Had these boys had their breakfasts, I wondered. Our support companies flooded through the openings to the right and left as far as one could see, but none chose us as guides. We waited in vain for an hour; and while we waited we broke our fast.

I opened my can of beans: they were pale and anæmic, and their aroma was distinctly picric; so, after a consultation and olfactory tests, we threw them away, regretfully. McKee split open his can of sardines. These silvery, oily fishes, with hard biscuit and cigarettes — there were always cigarettes — and a swig of delicious water flavored with the Lister bag from which it had been taken, constituted Breakfast Number One. As we were licking the last drops of oil from our fingers, we were joined by a chaplain — a priest, he was, grave but good-humored — with three Signal Corps men stringing a field telephone wire. He had had no breakfast and no supper the night before; and this, with the interminable cannonading, had given him a headache. We opened our other can of sardines and another box of crackers for him, and he ate one sardine and one biscuit, and turned the breakfast over to the telephone men. We protested that one minnow was a slim meal for so robust an individual.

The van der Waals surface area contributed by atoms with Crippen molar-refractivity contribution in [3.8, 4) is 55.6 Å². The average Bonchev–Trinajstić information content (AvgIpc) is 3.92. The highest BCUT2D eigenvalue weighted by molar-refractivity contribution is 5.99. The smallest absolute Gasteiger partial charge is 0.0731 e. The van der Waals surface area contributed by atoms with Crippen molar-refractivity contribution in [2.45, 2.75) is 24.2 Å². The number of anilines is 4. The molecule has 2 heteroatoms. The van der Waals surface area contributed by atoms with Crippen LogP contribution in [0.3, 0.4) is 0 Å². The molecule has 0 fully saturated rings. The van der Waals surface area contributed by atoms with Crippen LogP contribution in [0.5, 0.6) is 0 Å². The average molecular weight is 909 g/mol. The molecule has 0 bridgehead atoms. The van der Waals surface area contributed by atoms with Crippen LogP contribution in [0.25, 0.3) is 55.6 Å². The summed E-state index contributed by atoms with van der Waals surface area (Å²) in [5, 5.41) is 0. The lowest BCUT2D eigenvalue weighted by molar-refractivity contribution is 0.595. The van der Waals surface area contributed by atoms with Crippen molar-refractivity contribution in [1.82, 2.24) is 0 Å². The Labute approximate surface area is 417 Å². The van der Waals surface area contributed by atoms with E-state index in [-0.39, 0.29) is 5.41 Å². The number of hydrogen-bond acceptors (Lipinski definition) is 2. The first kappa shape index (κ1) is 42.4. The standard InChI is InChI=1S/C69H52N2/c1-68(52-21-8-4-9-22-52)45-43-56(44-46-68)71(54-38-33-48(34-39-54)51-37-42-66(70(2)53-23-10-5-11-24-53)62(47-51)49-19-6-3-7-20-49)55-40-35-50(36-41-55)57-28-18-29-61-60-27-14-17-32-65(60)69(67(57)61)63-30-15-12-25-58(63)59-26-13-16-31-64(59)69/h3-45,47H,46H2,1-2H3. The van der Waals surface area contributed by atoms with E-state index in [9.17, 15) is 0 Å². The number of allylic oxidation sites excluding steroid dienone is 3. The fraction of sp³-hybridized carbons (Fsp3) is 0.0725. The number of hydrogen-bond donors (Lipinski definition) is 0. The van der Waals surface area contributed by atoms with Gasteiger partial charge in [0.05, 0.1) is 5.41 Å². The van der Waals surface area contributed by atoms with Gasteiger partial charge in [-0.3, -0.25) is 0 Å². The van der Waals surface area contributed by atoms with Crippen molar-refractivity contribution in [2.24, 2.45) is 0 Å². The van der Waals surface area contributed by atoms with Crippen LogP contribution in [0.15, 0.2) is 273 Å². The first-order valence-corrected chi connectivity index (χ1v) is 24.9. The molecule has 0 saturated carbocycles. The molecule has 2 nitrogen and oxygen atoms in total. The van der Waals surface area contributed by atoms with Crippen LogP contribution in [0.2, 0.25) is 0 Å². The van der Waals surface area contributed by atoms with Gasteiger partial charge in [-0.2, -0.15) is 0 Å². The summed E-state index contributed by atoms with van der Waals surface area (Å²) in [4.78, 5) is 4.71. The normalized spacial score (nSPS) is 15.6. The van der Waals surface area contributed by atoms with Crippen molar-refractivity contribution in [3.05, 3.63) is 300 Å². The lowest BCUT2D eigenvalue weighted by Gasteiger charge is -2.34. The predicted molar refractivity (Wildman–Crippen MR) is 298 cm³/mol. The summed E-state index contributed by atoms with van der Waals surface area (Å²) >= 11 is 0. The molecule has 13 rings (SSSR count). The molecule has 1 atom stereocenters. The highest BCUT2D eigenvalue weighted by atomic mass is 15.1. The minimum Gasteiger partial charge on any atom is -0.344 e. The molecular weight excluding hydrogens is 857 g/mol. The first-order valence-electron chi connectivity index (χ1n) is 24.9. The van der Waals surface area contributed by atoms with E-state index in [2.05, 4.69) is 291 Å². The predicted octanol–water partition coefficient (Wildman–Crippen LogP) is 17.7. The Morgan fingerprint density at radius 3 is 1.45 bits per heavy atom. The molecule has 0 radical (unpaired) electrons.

‘That’s all I want,’ he insisted. 4,T is brain-food.’ And he told the joke about the brash youth who was advised to eat a whale. That chaplain was worth ten breakfasts.

Breakfast Number Two, the next morning, was drunk a few kilometres north, in a shell-hole that was deep enough to afford shelter from bullets fired horizontally and from the sharp wind that had sprung up during the night, and of sufficiently recent creation to be porous and to soak up the rain that was falling. Meckes, Barnes, and I had been sent forward in the darkness to the front-line troops, to act as a contact patrol; and at dawn, when the misty terrain became alive with a forward movement of dim figures rising from the ground and its burrows, Barnes slipped back to tell battalion headquarters that the advance was beginning for the second day’s attack. As the unmusical orchestra of machineguns and artillery awoke the slowly dawning day, Meckes and I breakfasted on my tiny precious can of condensed milk. We attacked the sweet white paste with our spoons and fingers, and scraped the can clean. The rain added zest to it and aroused our thirst, and made us realize that breakfast without water is unsatisfactory, and that our canteens were empty.